This Is Post 3 in a series of posts describing the statutory and regulatory history of Mr. FBAR.
These posts are organized on the page “The Little Red FBAR Book“.*
The staring point is analyzing an FBAR violation is assess whether the violation was will or non-willful.
Part A – The question of willfulness is a question of fact that must be determined
The judge hearing this shocking case ruled (in an excellent written decision) that when it comes to @InFBARWeTrust penalties1. Willfulness is a question of fact and 2. The IRS must establish willfulness based on a "preponderance of the evidence." https://t.co/YYOCxFOusX
— John Richardson – lawyer for "U.S. persons" abroad (@ExpatriationLaw) September 17, 2022
Excerpts from the judgment – from MARY KAY VYSKOCIL, United States District Judge – include:
The expectation of the IRS was not borne out by courts around this country, which have uniformly held the Government to a preponderance standard in civil FBAR cases. See United States v. Demauro, 483 F.Supp.3d 68, 87 (D.N.H. 2020) (applying preponderance of the evidence standard to civil FBAR case); United States v. De Forrest, 463 F.Supp.3d 1150, 1156 (D. Nev. 2020) (same); United States v. Ott, 441 F.Supp.3d 521, 527 (E.D. Mich. 2020) (same); United States v. McBride, 908 F.Supp.2d 1186, 1201 (D. Utah 2012) (same); Bedrosian v. United States, 2017 WL 3887520, at *1 (E.D. Pa. Sept. 5, 2017) (same). Particularly instructive is a recent opinion from the United States District Court for the District of Connecticut. In United States v. Garrity, the court concluded that the standard generally applicable to civil suits for money damages-preponderance of the evidence-applied in civil FBAR penalty cases. 304 F.Supp.3d 267, 270-71 (D. Conn. 2018).
To be found liable for a willful violation under 31 U.S.C. § 5321(a)(5), the United States must prove by a preponderance of the evidence that: (1) Mr. Schik is a United States citizen, (2) Mr. Schik had an interest in, or authority over a foreign financial account; (3) the account had a balance exceeding $10,000.00 at some point during the reporting period; and (4) Mr. Schik willfully failed to disclose the account and file a FBAR. 31 U.S.C. §§ 5314, 5321(a)(5)(A); 31 C.F.R. §§ 1010.350(a) and (b). There is no dispute with respect to the first three elements. 56.1 ¶¶ 1, 5-6; see also Opp. at 9 (arguing only the willfulness prong). Mr. Schik also concedes that he did not timely file an FBAR for 2007. 56.1 ¶ 7.
At bottom, whether Mr. Schik’s conduct was “willful, ” rather than merely negligent, is a question of fact. United States v. Gormley t 201 F.3d 290, 294 (4th Cir. 2000) (state of mind is question of fact); Rykoff v. United States, 40 F.3d 305, 307 (9th Cir. 1994) (same); Chanel, Inc. v. Italian Activewear of Fla., Inc., 931 F.2d 1472, 1476 (11th Cir. 1991) (state of mind is question of fact to be determined by factfinder at trial); United States v. Williams, 489 Fed.Appx. 655, 658 (4th Cir. 2012). The Court cannot conclude that Mr. Schik’s failure to disclose his accounts was willful as a matter of law. The evidence, taken in the light most favorable to Mr. Schik, creates a genuine dispute of material fact. Accordingly, the Government is not entitled to judgment as a matter of law on the issue of willfulness.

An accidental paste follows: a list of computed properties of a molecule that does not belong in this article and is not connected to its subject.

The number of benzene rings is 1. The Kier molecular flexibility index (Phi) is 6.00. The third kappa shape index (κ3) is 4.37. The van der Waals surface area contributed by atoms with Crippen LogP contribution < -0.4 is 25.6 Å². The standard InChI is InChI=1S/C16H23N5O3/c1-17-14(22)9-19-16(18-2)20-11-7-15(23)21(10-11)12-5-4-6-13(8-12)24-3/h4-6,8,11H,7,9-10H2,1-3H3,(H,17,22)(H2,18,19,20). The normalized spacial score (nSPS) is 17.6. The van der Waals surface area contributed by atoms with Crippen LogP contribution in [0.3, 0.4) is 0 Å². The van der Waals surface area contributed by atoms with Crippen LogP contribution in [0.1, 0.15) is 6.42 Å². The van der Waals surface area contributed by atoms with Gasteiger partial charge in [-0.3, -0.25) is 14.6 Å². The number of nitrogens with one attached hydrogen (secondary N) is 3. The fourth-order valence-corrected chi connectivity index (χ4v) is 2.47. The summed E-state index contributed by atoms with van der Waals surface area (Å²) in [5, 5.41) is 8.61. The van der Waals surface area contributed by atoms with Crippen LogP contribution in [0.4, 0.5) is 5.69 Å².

Part B – Willfulness is a question of fact. But, what is/are the facts that must be proven to establish willfulness in the civil FBAR penalty context?
The test for what constitutes a willful FBAR civil FBAR violation is an evolving and difficult area of the law. The key point is that the government can establish willfulness without proving actual knowledge of the requirement to file an FBAR. Some states of mind and levels of awareness (recklessness or willful blindness) can suffice. In some cases the failure to acknowledge the existence of foreign accounts on Schedule B of the 1040 can suffice. Evidence of attempts to conceal the existence of accounts (failure to disclose to tax preparer, etc.) is relevant. In others words, “willfulness” is usually established by a combination of factors.
I will expand on this post over time. That said, one of the best expositions on this issue is found in the November 2018 article: What constitutes a willful FBAR Penalty? – Hale E. Sheppard which concludes with:
As this article demonstrates, the concept of “willfulness” in the FBAR setting has been controversial for a long time, and
the scrapping is bound to increase in the coming years as the OVDP comes to an end, the IRS gets more foreign account
data thanks to FATCA, the IRS enhances its ability to cross-check account data on FBARs and Forms 8938, theIRS starts international audits to confirm compliance with the new“repatriation tax” and other aspects of the Tax Cuts and Jobs Act of
2017, etc. In other words, FBAR issues will become even more important in the future, not less. Therefore, taxpayers who
have unresolved foreign account matters, who are contemplating opting-out of the OVDP, who are analyzing their eligibility
for the SFOP or SDOP, or who have already been caught by the IRS, need to hire experienced international tax professionals
and examine all relevant issues, especially the evolving concept of “willfulness.”
The cases of Toth and Bitter suggest Mr. Sheppard’s prognostication is correct.